It was shockingly hard to find passion fruit near me in Boston, and when I did, they were pretty pricey – $1.99 a piece and I needed 5 to scrape together 2/3 of a cup of pulp. But as soon as I cut into one and that beautiful, tangy smell filled the air I knew it was worth it. Turning the fruit into a curd stretches the flavor and also gives you a filling with a beautiful, silky texture. The passion fruit curd together with the chocolate mousse made the pie pretty much everything I imagined it would be.
The recipe for the pie is below, and you can find the recipes for the Mole Roasted Chicken, the Cornbread, Chorizo, and Poblano Stuffing, and the Chipotle Sweet Potato Pommes Anna on the La Crema blog. All three dishes were designed to pair equally well with La Crema’s Sonoma Coast Chardonnay or their Sonoma Coast Pinot Noir. Since a “help yourself” policy is usually best when it comes to wine and big holidays, it makes sense to choose a few versatile bottles that will be good at any point during the meal and will also give guests the flexibility to choose for themselves. These two La Crema bottles fit the bill perfectly.
Disclaimer: This post is sponsored by La Crema. All opinions are honest and my own.
Chocolate Mousse and Passion Fruit Pie
For the passion fruit curd:
- 2/3 c. passion fruit pulp (from 6-7 ripe passion fruit)
- 2/3 c. sugar
- 2 eggs
- 1 egg yolk
- 1 stick butter
For the chocolate mousse and pie crust:
- 6 oz. chocolate cookies
- 4 TBS salted butter
- 6 oz. bittersweet chocolate
- 1 c. heavy cream
- 2 TBS sugar
- 2 egg whites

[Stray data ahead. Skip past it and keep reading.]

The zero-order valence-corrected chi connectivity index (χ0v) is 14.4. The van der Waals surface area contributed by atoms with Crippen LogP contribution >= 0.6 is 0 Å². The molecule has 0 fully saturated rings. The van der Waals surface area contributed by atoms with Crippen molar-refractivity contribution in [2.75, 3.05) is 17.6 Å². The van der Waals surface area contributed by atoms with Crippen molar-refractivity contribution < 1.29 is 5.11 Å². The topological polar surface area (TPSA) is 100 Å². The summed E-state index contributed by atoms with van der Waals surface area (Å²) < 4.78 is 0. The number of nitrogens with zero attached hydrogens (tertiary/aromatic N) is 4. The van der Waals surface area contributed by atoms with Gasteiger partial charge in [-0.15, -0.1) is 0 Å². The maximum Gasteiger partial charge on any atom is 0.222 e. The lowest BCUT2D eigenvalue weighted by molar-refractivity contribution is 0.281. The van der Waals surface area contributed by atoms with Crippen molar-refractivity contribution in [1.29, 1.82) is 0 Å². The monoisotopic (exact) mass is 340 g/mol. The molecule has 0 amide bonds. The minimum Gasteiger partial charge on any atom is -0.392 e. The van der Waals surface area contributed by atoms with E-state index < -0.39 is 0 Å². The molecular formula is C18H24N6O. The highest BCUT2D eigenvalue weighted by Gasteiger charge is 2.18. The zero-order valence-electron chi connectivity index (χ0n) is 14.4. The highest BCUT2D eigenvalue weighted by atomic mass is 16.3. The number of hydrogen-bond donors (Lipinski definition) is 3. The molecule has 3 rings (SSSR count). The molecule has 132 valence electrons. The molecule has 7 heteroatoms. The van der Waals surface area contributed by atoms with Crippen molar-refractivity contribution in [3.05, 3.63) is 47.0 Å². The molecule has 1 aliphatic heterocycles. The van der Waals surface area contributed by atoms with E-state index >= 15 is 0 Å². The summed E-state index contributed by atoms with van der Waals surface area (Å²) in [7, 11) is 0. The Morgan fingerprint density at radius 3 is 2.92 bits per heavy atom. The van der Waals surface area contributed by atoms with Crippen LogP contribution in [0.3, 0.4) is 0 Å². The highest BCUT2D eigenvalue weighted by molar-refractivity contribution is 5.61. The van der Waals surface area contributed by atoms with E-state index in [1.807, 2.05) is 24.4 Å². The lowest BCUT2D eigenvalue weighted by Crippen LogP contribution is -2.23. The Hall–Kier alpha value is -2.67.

- To make the passion fruit curd: place the passion fruit pulp in a food processor and pulse several times to loosen the juice from the seeds. Strain the juice through a fine mesh sieve into a large bowl. Add about half of the seeds and pulp to the juice, and discard the other half (or eat it!). Add the sugar, eggs, and egg yolk to the passion fruit juice and whisk to combine very thoroughly. Set aside.
- Melt the butter in a saucepan over medium low heat. Add the passion fruit mixture to the melted butter, whisking vigorously as soon as you add it to the pan to prevent the eggs in the mixture from scrambling. Cook over low heat, whisking continuously, until the curd has thickened to a spoonable consistency. Remove from the heat, pour into a bowl, cover with plastic wrap, and chill until set, at least 3 hours.
- To make the pie crust: preheat the oven to 350°F. Place the chocolate cookies in a food processor and pulse until they are small crumbs of even size. Melt the 4 TBS butter in the microwave and stir into the cookie crumbs. Press the cookie crumbs around the bottom and sides of a 9-inch tart pan. Bake in preheated oven for 12 minutes, then remove and set aside to cool.
- To make the chocolate mousse: roughly chop the chocolate and place pieces in a metal bowl. Add ¼ cup of the heavy cream to the bowl with the chocolate. Bring a small saucepan half full of water to a boil. Place the metal bowl over the boiling water and whisk chocolate until evenly melted. Set aside and let cool slightly. Beat the remaining heavy cream together with the sugar until the whipped cream holds a firm peak. Fold half of the whipped cream into the warm chocolate mixture, taking care not to overmix. After incorporating the first half of the cream, gently fold in the second half of the whipped cream, leaving some streaks of white and chocolate. In a clean bowl, beat the egg whites until stiff peaks form. Gently fold the egg whites into the mousse.
- To assemble the pie: spoon the chilled passion fruit curd evenly over the bottom of the cookie crust. Use a spatula to spread the chocolate mousse over the top of the curd, leaving some of the curd visible around the edges of the pie. Dome the mousse in the center of the pie. Cover with plastic wrap and chill until set, at least 3 hours. You can also freeze the pie for 1-2 hours for a firmer set.